Greek cleaners, telecom workers keep fighting for their rights

The group of sacked women cleaners at the Camp of Struggle. One of them holds the tablet stating the 301 days of the fight

From daily News Line in Britain:

Wednesday, 4 March 2015

Greek Vodafone strike ‘illegal’

AN Athens court declared ‘illegal’ the national strike called by Vodafone workers yesterday demanding a collective labour agreement.

The Vodafone workers’ trade union refused to accept the court’s decision and pickets were out early on Tuesday morning in Athens and major Greek cities.

Workers at another telecom company Wind are set for their two-day national strike on Wednesday and Thursday.

The vast majority of workers at the Greek telecom companies are young people in their 20s who have been fighting against the bosses’ attempts to impose ‘flexible’ working conditions and keep low wages.

In Athens the 595 sacked Finance Ministry women cleaners completed 301 days and nights of their fight to get their jobs back at their Centre of Struggle, the tent camp they have set up on the pavement outside a Finance Ministry building in the city centre.

A group of cleaners spoke to News Line at the Centre of Stuggle on Monday.

Maria Stergiopoulou said: ‘We are very optimistic that we will get our jobs back, I believe it 100 per cent.’

This view was agreed by all other women cleaners present.

But one of them, Khrysoula, added: ‘We know we are going to win, but if the SYRIZA government won’t take us back, then we will set up camp outside the Prime Minister’s office.’

Another cleaner, Andrianna, said: ‘The previous government’s ministers who sacked us must be put on trial for the poverty and misery they created.’

When asked if they support the SYRIZA government’s recent agreement with the EU on the extension of the austerity accords, Maria said: ‘The government were trapped, the four months extension deal was the best they could have done.’

Katerina said that she lives across the street from where the Greek Prime Minister and SYRIZA leader Alexis Tsipras lives.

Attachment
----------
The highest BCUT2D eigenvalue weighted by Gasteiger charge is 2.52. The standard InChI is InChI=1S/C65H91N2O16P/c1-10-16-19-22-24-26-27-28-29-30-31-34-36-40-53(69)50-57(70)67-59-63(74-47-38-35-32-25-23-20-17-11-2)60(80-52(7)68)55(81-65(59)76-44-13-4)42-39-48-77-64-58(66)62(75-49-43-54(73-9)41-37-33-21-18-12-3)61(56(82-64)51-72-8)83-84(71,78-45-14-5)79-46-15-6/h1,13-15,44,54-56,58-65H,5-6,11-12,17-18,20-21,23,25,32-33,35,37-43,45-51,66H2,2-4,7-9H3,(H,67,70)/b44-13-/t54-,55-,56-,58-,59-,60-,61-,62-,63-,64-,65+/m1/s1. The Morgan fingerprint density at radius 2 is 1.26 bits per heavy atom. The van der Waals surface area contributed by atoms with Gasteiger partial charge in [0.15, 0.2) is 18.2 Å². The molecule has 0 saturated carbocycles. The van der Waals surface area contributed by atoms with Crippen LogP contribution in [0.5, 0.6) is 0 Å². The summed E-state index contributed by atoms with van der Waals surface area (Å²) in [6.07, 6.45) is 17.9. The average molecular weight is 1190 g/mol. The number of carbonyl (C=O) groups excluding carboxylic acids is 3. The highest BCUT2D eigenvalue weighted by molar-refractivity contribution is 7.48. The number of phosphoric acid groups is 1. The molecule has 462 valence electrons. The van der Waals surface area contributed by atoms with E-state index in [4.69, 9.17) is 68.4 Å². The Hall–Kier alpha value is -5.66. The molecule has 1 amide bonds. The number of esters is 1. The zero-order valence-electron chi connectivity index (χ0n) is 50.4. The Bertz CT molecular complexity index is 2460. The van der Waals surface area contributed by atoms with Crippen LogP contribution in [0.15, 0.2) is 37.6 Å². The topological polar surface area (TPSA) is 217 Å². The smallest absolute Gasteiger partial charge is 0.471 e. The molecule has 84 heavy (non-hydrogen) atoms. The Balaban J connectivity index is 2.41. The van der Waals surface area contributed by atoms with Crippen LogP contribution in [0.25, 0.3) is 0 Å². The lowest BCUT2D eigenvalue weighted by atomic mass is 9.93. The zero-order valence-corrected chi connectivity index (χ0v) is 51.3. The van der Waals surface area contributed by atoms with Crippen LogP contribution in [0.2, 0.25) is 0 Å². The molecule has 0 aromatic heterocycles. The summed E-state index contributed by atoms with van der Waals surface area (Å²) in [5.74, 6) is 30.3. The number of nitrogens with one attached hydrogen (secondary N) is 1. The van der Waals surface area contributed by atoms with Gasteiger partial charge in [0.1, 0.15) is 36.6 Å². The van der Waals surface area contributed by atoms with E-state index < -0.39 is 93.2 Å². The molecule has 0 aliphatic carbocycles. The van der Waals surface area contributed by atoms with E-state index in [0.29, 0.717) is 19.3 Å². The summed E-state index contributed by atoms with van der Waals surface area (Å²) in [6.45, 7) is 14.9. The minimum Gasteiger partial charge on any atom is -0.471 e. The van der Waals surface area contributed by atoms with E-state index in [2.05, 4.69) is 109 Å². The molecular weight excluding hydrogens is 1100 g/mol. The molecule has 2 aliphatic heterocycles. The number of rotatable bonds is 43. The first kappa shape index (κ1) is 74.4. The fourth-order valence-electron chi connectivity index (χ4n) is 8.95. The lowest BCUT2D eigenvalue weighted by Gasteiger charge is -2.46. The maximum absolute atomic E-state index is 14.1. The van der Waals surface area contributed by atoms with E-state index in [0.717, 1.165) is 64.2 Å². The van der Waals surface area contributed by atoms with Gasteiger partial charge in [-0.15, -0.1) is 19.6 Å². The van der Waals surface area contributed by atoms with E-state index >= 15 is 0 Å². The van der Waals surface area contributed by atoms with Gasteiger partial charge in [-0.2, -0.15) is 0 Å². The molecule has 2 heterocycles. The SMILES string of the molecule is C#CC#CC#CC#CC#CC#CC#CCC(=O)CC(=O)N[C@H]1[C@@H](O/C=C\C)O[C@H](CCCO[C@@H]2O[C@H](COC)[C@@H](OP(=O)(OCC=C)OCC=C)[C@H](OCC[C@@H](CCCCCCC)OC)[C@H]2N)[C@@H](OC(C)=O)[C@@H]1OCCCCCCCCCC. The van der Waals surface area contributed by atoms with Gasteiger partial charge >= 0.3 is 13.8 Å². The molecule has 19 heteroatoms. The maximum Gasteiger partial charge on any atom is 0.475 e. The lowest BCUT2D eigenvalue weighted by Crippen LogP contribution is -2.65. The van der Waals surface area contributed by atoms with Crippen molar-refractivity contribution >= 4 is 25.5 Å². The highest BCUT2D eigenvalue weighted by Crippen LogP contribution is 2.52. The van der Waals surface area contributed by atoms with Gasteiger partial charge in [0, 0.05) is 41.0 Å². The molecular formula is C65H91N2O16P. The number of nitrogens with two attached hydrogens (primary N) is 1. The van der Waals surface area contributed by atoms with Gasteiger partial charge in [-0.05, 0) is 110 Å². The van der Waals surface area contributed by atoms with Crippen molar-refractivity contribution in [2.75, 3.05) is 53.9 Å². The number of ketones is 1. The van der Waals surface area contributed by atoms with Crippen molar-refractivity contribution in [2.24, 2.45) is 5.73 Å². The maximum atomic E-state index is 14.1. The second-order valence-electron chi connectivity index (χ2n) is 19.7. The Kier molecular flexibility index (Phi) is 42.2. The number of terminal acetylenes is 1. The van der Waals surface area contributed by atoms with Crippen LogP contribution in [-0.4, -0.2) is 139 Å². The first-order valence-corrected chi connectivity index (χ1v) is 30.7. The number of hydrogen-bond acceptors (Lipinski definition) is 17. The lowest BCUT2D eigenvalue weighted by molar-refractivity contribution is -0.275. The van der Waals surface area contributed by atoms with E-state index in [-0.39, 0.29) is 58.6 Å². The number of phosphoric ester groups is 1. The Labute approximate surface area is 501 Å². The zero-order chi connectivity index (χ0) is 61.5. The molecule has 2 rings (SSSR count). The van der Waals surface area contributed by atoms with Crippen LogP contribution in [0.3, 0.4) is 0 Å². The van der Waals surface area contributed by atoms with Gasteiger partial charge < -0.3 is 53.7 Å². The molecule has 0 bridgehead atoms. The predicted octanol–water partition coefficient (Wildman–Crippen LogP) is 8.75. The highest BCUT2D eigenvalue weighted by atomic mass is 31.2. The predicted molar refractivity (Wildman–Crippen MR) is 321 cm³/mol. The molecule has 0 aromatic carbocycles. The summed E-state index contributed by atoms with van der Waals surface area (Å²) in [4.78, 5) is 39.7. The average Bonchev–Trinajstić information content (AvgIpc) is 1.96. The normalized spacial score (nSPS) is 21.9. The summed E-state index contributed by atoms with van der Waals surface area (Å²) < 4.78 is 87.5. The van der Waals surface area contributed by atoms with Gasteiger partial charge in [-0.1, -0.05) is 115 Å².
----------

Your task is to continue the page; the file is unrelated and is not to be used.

She said: ‘If he doesn’t take us back to work I will go up to his house and demand why.’

3 thoughts on “Greek cleaners, telecom workers keep fighting for their rights

  1. Thursday, 5 March 2015

    Vodafone workers win their strike

    THE President of the Greek Vodafone workers’ trade union Jaklin Gorou said that Tuesday’s national strike, demanding wage rises, the end of flexible working and the signing of a national agreement, was ‘a success’ with over 80 per cent of workers participating in it.

    An Athens court had declared as ‘illegal’ the Vodafone workers’ strike, but the strike went ahead with legal cover provided by the Athens Trades Council.

    By midday, the Vodafone management said that it will discuss the union’s demands.

    At the Athens Vodafone HQ, where over 800 young people are employed, strong picketing foiled the company’s attempt to bring in strikebreakers. There was a strong presence by riot police.

    The pickets were visited by the Coalition of the Radical Left (SYRIZA) parliamentary representative Thanasis Petrakos who expressed SYRIZA’s support to the strikers.

    Petrakos was asked by Vodafone workers why the SYRIZA government does not repeal the austerity accord’s legislation. He replied that the government is preparing legislation to do so.

    After repeated postponements, the SYRIZA-ANEL coalition government tabled on the Vouli (Greek parliament) its first Bill which aims to ‘meet’ the ‘social and humanitarian crisis’.

    The Bill provides free electricity, a rent supplement and food coupons to those ‘in extreme poverty’ as it puts it.

    According to the Greek Statistics Authority (ELSTAT) 30 per cent of all Greek families are under or on the verge of the so-called ‘poverty line’.

    But the government Bill would not be of any help to the vast majority of these families, estimated at 750,000, only to about 30,000 families with less than 4,800 euros annual income.


  2. Pingback: Greek cleaners, telecom workers don’t give up | Dear Kitty. Some blog

  3. Pingback: New Greek government re-employs sacked media workers | Dear Kitty. Some blog

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